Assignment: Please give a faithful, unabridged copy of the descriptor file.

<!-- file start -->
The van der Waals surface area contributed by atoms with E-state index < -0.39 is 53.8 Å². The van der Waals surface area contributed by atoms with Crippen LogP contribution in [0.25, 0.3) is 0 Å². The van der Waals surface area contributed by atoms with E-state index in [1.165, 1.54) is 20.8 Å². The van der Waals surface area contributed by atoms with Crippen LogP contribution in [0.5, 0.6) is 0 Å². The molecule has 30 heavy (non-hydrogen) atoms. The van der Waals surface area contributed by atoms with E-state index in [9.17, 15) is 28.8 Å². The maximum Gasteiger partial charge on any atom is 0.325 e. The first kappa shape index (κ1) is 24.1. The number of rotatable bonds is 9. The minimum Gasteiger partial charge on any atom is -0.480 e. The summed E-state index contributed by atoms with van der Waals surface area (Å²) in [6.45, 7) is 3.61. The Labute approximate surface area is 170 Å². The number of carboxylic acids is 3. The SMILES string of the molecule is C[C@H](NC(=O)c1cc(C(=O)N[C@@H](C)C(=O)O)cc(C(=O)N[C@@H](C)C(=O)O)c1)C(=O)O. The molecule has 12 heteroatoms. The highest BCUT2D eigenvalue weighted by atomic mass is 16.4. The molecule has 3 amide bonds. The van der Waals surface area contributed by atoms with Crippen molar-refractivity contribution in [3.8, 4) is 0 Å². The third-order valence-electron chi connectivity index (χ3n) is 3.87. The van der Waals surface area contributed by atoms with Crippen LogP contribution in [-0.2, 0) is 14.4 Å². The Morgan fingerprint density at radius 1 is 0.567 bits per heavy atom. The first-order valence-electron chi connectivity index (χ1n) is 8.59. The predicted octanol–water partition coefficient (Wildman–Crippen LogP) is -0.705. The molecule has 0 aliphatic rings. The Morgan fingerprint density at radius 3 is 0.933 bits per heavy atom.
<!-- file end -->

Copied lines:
The van der Waals surface area contributed by atoms with E-state index < -0.39 is 53.8 Å². The van der Waals surface area contributed by atoms with Crippen LogP contribution in [0.25, 0.3) is 0 Å². The van der Waals surface area contributed by atoms with E-state index in [1.165, 1.54) is 20.8 Å². The van der Waals surface area contributed by atoms with Crippen LogP contribution in [0.5, 0.6) is 0 Å². The molecule has 30 heavy (non-hydrogen) atoms. The van der Waals surface area contributed by atoms with E-state index in [9.17, 15) is 28.8 Å². The maximum Gasteiger partial charge on any atom is 0.325 e. The first kappa shape index (κ1) is 24.1. The number of rotatable bonds is 9. The minimum Gasteiger partial charge on any atom is -0.480 e. The summed E-state index contributed by atoms with van der Waals surface area (Å²) in [6.45, 7) is 3.61. The Labute approximate surface area is 170 Å². The number of carboxylic acids is 3. The SMILES string of the molecule is C[C@H](NC(=O)c1cc(C(=O)N[C@@H](C)C(=O)O)cc(C(=O)N[C@@H](C)C(=O)O)c1)C(=O)O. The molecule has 12 heteroatoms. The highest BCUT2D eigenvalue weighted by atomic mass is 16.4. The molecule has 3 amide bonds. The van der Waals surface area contributed by atoms with Crippen molar-refractivity contribution in [3.8, 4) is 0 Å². The third-order valence-electron chi connectivity index (χ3n) is 3.87. The van der Waals surface area contributed by atoms with Crippen LogP contribution in [-0.2, 0) is 14.4 Å². The Morgan fingerprint density at radius 1 is 0.567 bits per heavy atom. The first-order valence-electron chi connectivity index (χ1n) is 8.59. The predicted octanol–water partition coefficient (Wildman–Crippen LogP) is -0.705. The molecule has 0 aliphatic rings. The Morgan fingerprint density at radius 3 is 0.933 bits per heavy atom.